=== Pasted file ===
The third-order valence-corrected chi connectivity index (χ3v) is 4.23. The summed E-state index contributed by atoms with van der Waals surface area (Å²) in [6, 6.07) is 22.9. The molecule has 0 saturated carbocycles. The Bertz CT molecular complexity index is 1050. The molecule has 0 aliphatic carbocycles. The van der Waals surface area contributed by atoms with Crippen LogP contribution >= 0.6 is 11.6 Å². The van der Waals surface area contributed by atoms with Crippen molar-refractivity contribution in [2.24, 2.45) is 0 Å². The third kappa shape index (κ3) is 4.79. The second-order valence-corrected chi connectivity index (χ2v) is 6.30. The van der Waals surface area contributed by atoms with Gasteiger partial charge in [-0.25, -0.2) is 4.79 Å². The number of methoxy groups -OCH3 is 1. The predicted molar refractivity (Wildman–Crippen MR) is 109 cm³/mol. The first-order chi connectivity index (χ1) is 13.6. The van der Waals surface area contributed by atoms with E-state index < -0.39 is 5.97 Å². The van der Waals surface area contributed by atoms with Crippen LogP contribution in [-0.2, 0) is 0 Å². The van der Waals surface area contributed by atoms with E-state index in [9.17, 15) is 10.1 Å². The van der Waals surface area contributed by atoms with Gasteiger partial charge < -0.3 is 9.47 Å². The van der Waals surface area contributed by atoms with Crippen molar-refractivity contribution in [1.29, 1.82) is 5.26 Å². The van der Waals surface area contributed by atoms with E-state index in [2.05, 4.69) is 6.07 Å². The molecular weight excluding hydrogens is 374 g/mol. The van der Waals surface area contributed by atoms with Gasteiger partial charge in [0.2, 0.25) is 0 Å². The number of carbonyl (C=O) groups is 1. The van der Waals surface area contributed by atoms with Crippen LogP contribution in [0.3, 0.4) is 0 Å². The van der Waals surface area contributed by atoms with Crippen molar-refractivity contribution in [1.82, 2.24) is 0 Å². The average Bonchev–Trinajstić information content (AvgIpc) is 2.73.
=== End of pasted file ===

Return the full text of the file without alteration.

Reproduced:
The third-order valence-corrected chi connectivity index (χ3v) is 4.23. The summed E-state index contributed by atoms with van der Waals surface area (Å²) in [6, 6.07) is 22.9. The molecule has 0 saturated carbocycles. The Bertz CT molecular complexity index is 1050. The molecule has 0 aliphatic carbocycles. The van der Waals surface area contributed by atoms with Crippen LogP contribution >= 0.6 is 11.6 Å². The van der Waals surface area contributed by atoms with Crippen molar-refractivity contribution in [2.24, 2.45) is 0 Å². The third kappa shape index (κ3) is 4.79. The second-order valence-corrected chi connectivity index (χ2v) is 6.30. The van der Waals surface area contributed by atoms with Gasteiger partial charge in [-0.25, -0.2) is 4.79 Å². The number of methoxy groups -OCH3 is 1. The predicted molar refractivity (Wildman–Crippen MR) is 109 cm³/mol. The first-order chi connectivity index (χ1) is 13.6. The van der Waals surface area contributed by atoms with E-state index < -0.39 is 5.97 Å². The van der Waals surface area contributed by atoms with Crippen LogP contribution in [-0.2, 0) is 0 Å². The van der Waals surface area contributed by atoms with E-state index in [9.17, 15) is 10.1 Å². The van der Waals surface area contributed by atoms with Gasteiger partial charge < -0.3 is 9.47 Å². The van der Waals surface area contributed by atoms with Crippen molar-refractivity contribution in [1.29, 1.82) is 5.26 Å². The van der Waals surface area contributed by atoms with E-state index in [2.05, 4.69) is 6.07 Å². The molecular weight excluding hydrogens is 374 g/mol. The van der Waals surface area contributed by atoms with Gasteiger partial charge in [0.2, 0.25) is 0 Å². The number of carbonyl (C=O) groups is 1. The van der Waals surface area contributed by atoms with Crippen LogP contribution in [0.3, 0.4) is 0 Å². The van der Waals surface area contributed by atoms with Crippen molar-refractivity contribution in [1.82, 2.24) is 0 Å². The average Bonchev–Trinajstić information content (AvgIpc) is 2.73.